Thursday, August 18, 2016

Trevor Plouffe Has A Home With Minnesota

Coming into the season, arguably one of the most head-scratching decisions the Minnesota Twins made was to load up on first basemen and designated hitter types. There was Miguel Sano, Joe Mauer, Trevor Plouffe, and then the acquisition of Byung Ho Park. Given the scarcity of at bats to go around, more questions than answers were present in regards to how it would all work. Now nearing the end of the 2016 campaign, it seems the most likely to be moved of the bunch, may have a future role.

Trevor Plouffe has not had the 2016 season that Minnesota hoped for after a solid 2015 campaign. Owning a .244/.307/.435 line a season ago, bolstered by 22 homers and 86 runs batted in, this season has been nothing short of a disappointment. Slashing just .259/.295/.399 his .694 OPS is the worst mark he's put up as a pro. Plouffe has just seven long balls, and he's played in just 65 of the Twins 120 games this season.

Therein is the greatest issue for Plouffe during the second year under Paul Molitor however, he just hasn't been able to stay healthy. Having taken multiple trips to the disabled list, it's hard to imagine Plouffe finding any ability to get into a consistent rhythm.

With the idea that a mulligan can be placed on his 2016 season, it's going to be decision time as to whether or not the Twins bring Plouffe back a year from now. Making $7.25 million this season, and entering his final year of arbitration, I'd be more than ok with that happening. I was a big supporter of the idea that Minnesota should've extended Plouffe last season, buying out his final two years of arbitration and one year of free agency, likely saving themselves money in the long run. Having not done that, the Twins will end up spending a bit more through the arbitration process, but that shouldn't deter them from Plouffe being at Target Field to open 2017.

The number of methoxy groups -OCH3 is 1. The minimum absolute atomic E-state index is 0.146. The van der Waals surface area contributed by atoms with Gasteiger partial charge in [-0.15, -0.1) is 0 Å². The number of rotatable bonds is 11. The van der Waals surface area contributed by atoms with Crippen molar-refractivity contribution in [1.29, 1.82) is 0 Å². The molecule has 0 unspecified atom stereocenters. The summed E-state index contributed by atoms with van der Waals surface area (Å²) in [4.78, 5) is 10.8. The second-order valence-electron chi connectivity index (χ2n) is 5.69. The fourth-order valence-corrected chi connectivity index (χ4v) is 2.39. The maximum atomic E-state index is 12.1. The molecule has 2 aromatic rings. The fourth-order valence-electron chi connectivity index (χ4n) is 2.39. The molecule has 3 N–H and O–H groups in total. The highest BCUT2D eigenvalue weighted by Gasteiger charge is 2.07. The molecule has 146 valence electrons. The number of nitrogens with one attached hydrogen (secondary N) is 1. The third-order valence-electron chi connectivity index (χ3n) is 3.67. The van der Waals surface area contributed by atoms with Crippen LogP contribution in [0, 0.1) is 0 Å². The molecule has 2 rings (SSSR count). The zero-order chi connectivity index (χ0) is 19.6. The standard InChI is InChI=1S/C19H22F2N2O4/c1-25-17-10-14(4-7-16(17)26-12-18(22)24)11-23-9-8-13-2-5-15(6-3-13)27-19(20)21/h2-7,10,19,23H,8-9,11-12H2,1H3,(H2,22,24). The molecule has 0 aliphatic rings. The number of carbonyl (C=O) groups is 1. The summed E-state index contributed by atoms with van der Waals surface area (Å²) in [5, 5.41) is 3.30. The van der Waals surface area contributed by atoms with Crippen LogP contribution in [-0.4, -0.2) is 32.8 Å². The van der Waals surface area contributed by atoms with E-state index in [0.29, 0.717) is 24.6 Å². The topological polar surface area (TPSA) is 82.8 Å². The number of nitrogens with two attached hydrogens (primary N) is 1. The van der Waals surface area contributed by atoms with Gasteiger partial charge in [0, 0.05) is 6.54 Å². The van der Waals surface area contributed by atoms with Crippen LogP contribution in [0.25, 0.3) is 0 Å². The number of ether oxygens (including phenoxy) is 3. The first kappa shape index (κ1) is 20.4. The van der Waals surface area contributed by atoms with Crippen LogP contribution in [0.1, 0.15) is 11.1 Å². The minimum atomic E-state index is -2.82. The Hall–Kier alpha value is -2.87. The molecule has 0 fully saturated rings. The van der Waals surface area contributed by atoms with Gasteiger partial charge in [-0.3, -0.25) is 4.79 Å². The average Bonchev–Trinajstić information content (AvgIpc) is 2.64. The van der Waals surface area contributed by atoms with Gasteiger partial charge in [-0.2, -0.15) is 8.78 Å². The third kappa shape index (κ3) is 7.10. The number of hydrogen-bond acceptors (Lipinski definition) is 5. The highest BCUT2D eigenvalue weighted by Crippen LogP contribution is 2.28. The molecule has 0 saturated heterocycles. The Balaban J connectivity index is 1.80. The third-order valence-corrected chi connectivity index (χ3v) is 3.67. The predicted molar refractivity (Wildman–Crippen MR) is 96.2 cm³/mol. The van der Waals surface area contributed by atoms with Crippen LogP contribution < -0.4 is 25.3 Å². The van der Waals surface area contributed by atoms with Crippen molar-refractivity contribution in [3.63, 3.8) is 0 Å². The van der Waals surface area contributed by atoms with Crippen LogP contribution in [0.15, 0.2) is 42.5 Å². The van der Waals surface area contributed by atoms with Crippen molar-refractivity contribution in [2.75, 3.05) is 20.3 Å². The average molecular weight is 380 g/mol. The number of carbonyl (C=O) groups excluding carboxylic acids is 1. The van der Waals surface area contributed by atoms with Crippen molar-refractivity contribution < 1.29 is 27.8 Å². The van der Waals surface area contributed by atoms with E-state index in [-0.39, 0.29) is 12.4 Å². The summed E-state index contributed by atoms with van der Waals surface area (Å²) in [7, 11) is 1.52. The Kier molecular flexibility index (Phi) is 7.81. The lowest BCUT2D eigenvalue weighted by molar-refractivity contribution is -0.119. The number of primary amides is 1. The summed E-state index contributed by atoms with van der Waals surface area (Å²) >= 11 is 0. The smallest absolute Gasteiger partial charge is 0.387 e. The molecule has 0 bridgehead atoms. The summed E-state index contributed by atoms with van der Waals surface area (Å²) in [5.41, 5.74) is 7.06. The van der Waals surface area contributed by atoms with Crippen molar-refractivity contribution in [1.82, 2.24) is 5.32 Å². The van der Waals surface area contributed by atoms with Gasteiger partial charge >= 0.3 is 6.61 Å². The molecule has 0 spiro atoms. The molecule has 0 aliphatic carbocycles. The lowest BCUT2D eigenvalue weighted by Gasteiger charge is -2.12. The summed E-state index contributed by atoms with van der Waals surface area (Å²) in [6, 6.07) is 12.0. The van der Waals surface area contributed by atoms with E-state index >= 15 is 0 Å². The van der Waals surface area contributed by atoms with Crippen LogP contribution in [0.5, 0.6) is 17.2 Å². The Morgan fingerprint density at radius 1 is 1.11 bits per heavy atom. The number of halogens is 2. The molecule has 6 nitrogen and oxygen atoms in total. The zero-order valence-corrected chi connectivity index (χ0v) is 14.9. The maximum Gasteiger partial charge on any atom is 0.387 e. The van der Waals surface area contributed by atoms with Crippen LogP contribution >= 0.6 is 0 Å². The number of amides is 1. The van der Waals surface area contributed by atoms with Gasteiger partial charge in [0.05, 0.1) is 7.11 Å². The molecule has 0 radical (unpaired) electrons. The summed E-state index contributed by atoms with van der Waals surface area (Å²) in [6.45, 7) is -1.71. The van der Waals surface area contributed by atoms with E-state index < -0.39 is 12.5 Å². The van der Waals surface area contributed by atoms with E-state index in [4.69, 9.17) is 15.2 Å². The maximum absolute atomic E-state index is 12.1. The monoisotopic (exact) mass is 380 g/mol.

Considering the log jam that was created, we've been given some clarity as to how the Twins can manage the group due to what's taken place this season. Joe Mauer is having his most productive season in years, and the reality is that it's come with him getting more rest. Byung Ho Park has struggled with a wrist injury most of the year, and hasn't yet proven he's capable of catching up to Triple-A pitching let alone the big league level. On the Miguel Sano front, his position is third base when playing the field, but elbow concerns have that looking like something that may not be an every day scenario.

Where does that leave Plouffe and the rest of the Twins infield cast? Likely in a constant shuffle, but one that can be tweaked on a game-by-game basis. Despite having a better approach this season, I still don't see Kennys Vargas as much more than a bench bat. He'll be out of options, and likely not clear waivers, but Minnesota could try and move him in a package deal this winter. Jorge Polanco can be given the starting shortstop job allowing Eduardo Escobar to rotate in. Polanco has the ability to play third as well, and can find time there, or in spelling Brian Dozier at second when necessary.

To summarize what Plouffe's position boils down to is to suggest that he remain flexible. Knowing that 2016 isn't a reflection of the production that should be projected for him, keeping his bat on your 25 man roster is a good idea. Plouffe can rotate in at third, designated hitter, first, and even play some corner outfield if need be. Right now though, there's not an internal option for the Twins that is substantially more reliable than what Trevor Plouffe brings to the table.

I don't expect Minnesota to realistically compete in 2017. That means Plouffe could potentially be flipped over the summer if that's what ends up needing to take place. Going into the year though, he should be seen more as a solution, than a part of the once perceived log jam.

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